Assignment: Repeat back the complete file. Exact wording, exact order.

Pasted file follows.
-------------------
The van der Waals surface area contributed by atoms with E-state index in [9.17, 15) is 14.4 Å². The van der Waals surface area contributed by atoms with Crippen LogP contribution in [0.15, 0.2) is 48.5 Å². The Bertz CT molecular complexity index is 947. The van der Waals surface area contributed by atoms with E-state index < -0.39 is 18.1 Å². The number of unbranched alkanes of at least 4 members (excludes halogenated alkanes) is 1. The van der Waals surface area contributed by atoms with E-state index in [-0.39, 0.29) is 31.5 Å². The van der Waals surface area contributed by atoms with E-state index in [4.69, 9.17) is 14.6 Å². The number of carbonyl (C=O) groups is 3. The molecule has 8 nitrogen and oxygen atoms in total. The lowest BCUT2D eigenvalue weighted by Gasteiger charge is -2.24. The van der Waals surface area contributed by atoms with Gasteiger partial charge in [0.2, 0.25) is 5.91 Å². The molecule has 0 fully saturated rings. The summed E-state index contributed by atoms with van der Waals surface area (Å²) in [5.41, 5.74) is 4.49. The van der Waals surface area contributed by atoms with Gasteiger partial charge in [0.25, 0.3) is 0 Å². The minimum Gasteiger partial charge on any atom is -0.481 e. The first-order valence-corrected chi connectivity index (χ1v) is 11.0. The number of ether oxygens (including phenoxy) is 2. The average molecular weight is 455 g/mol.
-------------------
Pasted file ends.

The van der Waals surface area contributed by atoms with E-state index in [9.17, 15) is 14.4 Å². The van der Waals surface area contributed by atoms with Crippen LogP contribution in [0.15, 0.2) is 48.5 Å². The Bertz CT molecular complexity index is 947. The van der Waals surface area contributed by atoms with E-state index < -0.39 is 18.1 Å². The number of unbranched alkanes of at least 4 members (excludes halogenated alkanes) is 1. The van der Waals surface area contributed by atoms with E-state index in [-0.39, 0.29) is 31.5 Å². The van der Waals surface area contributed by atoms with E-state index in [4.69, 9.17) is 14.6 Å². The number of carbonyl (C=O) groups is 3. The molecule has 8 nitrogen and oxygen atoms in total. The lowest BCUT2D eigenvalue weighted by Gasteiger charge is -2.24. The van der Waals surface area contributed by atoms with Gasteiger partial charge in [0.2, 0.25) is 5.91 Å². The molecule has 0 fully saturated rings. The summed E-state index contributed by atoms with van der Waals surface area (Å²) in [5.41, 5.74) is 4.49. The van der Waals surface area contributed by atoms with Gasteiger partial charge in [0.25, 0.3) is 0 Å². The minimum Gasteiger partial charge on any atom is -0.481 e. The first-order valence-corrected chi connectivity index (χ1v) is 11.0. The number of ether oxygens (including phenoxy) is 2. The average molecular weight is 455 g/mol.